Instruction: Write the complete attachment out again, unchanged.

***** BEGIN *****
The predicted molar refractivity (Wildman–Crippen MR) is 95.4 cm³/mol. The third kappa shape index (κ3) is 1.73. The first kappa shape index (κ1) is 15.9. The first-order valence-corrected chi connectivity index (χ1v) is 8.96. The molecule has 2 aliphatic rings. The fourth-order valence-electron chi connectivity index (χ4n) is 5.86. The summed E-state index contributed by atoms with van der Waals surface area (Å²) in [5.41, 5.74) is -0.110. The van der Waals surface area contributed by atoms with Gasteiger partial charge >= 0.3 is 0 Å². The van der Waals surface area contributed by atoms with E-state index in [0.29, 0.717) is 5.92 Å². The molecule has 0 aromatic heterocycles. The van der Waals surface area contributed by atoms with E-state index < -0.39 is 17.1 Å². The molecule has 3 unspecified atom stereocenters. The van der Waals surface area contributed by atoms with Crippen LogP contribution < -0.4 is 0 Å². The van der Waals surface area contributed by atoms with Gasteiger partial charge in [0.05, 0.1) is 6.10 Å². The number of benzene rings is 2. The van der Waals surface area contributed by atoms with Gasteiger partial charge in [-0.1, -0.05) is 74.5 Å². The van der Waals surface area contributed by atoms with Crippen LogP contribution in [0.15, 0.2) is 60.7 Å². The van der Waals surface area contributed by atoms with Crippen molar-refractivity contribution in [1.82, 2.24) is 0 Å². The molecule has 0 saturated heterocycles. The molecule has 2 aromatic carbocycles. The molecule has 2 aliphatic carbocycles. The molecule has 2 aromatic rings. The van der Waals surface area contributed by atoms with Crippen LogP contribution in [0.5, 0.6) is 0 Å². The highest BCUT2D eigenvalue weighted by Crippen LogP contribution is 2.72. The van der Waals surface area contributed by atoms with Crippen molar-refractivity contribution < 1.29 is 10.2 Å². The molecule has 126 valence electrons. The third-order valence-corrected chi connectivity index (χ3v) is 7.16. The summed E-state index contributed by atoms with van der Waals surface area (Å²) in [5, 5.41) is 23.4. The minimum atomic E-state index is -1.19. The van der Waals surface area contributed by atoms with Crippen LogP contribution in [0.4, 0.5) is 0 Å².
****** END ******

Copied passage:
The predicted molar refractivity (Wildman–Crippen MR) is 95.4 cm³/mol. The third kappa shape index (κ3) is 1.73. The first kappa shape index (κ1) is 15.9. The first-order valence-corrected chi connectivity index (χ1v) is 8.96. The molecule has 2 aliphatic rings. The fourth-order valence-electron chi connectivity index (χ4n) is 5.86. The summed E-state index contributed by atoms with van der Waals surface area (Å²) in [5.41, 5.74) is -0.110. The van der Waals surface area contributed by atoms with Gasteiger partial charge >= 0.3 is 0 Å². The van der Waals surface area contributed by atoms with E-state index in [0.29, 0.717) is 5.92 Å². The molecule has 0 aromatic heterocycles. The van der Waals surface area contributed by atoms with E-state index < -0.39 is 17.1 Å². The molecule has 3 unspecified atom stereocenters. The van der Waals surface area contributed by atoms with Crippen LogP contribution < -0.4 is 0 Å². The van der Waals surface area contributed by atoms with Gasteiger partial charge in [0.05, 0.1) is 6.10 Å². The number of benzene rings is 2. The van der Waals surface area contributed by atoms with Gasteiger partial charge in [-0.1, -0.05) is 74.5 Å². The van der Waals surface area contributed by atoms with Crippen LogP contribution in [0.15, 0.2) is 60.7 Å². The van der Waals surface area contributed by atoms with Crippen molar-refractivity contribution in [1.82, 2.24) is 0 Å². The molecule has 0 saturated heterocycles. The molecule has 2 aromatic carbocycles. The molecule has 2 aliphatic carbocycles. The molecule has 2 aromatic rings. The van der Waals surface area contributed by atoms with Crippen LogP contribution in [0.5, 0.6) is 0 Å². The highest BCUT2D eigenvalue weighted by Crippen LogP contribution is 2.72. The van der Waals surface area contributed by atoms with Crippen molar-refractivity contribution < 1.29 is 10.2 Å². The molecule has 126 valence electrons. The third-order valence-corrected chi connectivity index (χ3v) is 7.16. The summed E-state index contributed by atoms with van der Waals surface area (Å²) in [5, 5.41) is 23.4. The minimum atomic E-state index is -1.19. The van der Waals surface area contributed by atoms with Crippen LogP contribution in [0.4, 0.5) is 0 Å².